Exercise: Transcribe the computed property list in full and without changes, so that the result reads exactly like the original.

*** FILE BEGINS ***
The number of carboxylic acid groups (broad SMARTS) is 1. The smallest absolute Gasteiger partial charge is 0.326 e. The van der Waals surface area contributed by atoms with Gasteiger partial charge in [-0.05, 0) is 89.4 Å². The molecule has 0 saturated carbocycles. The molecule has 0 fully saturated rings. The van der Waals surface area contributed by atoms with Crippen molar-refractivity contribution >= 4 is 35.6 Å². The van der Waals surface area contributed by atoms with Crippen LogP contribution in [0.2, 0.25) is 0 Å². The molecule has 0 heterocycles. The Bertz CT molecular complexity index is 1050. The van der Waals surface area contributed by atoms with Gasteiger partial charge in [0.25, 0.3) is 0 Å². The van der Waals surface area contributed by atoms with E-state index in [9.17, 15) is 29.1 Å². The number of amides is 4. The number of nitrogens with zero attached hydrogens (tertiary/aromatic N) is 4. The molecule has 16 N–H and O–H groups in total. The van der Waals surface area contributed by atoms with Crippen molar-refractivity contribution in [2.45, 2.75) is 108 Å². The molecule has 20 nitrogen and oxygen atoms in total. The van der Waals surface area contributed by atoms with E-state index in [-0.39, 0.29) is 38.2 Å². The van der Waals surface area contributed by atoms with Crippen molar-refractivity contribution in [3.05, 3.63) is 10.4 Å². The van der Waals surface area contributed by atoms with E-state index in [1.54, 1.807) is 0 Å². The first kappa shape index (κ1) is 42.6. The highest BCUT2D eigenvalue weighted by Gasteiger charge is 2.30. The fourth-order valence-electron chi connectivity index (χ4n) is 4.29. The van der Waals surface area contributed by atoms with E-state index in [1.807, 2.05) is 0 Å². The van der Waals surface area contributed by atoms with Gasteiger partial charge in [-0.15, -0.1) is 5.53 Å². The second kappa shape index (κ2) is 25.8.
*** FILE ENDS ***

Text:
The number of carboxylic acid groups (broad SMARTS) is 1. The smallest absolute Gasteiger partial charge is 0.326 e. The van der Waals surface area contributed by atoms with Gasteiger partial charge in [-0.05, 0) is 89.4 Å². The molecule has 0 saturated carbocycles. The molecule has 0 fully saturated rings. The van der Waals surface area contributed by atoms with Crippen molar-refractivity contribution >= 4 is 35.6 Å². The van der Waals surface area contributed by atoms with Crippen LogP contribution in [0.2, 0.25) is 0 Å². The molecule has 0 heterocycles. The Bertz CT molecular complexity index is 1050. The van der Waals surface area contributed by atoms with Gasteiger partial charge in [0.25, 0.3) is 0 Å². The van der Waals surface area contributed by atoms with E-state index in [9.17, 15) is 29.1 Å². The number of amides is 4. The number of nitrogens with zero attached hydrogens (tertiary/aromatic N) is 4. The molecule has 16 N–H and O–H groups in total. The van der Waals surface area contributed by atoms with Crippen molar-refractivity contribution in [2.45, 2.75) is 108 Å². The molecule has 20 nitrogen and oxygen atoms in total. The van der Waals surface area contributed by atoms with E-state index in [-0.39, 0.29) is 38.2 Å². The van der Waals surface area contributed by atoms with Crippen molar-refractivity contribution in [3.05, 3.63) is 10.4 Å². The van der Waals surface area contributed by atoms with E-state index in [1.54, 1.807) is 0 Å². The first kappa shape index (κ1) is 42.6. The highest BCUT2D eigenvalue weighted by Gasteiger charge is 2.30. The fourth-order valence-electron chi connectivity index (χ4n) is 4.29. The van der Waals surface area contributed by atoms with E-state index in [1.807, 2.05) is 0 Å². The van der Waals surface area contributed by atoms with Gasteiger partial charge in [-0.15, -0.1) is 5.53 Å². The second kappa shape index (κ2) is 25.8.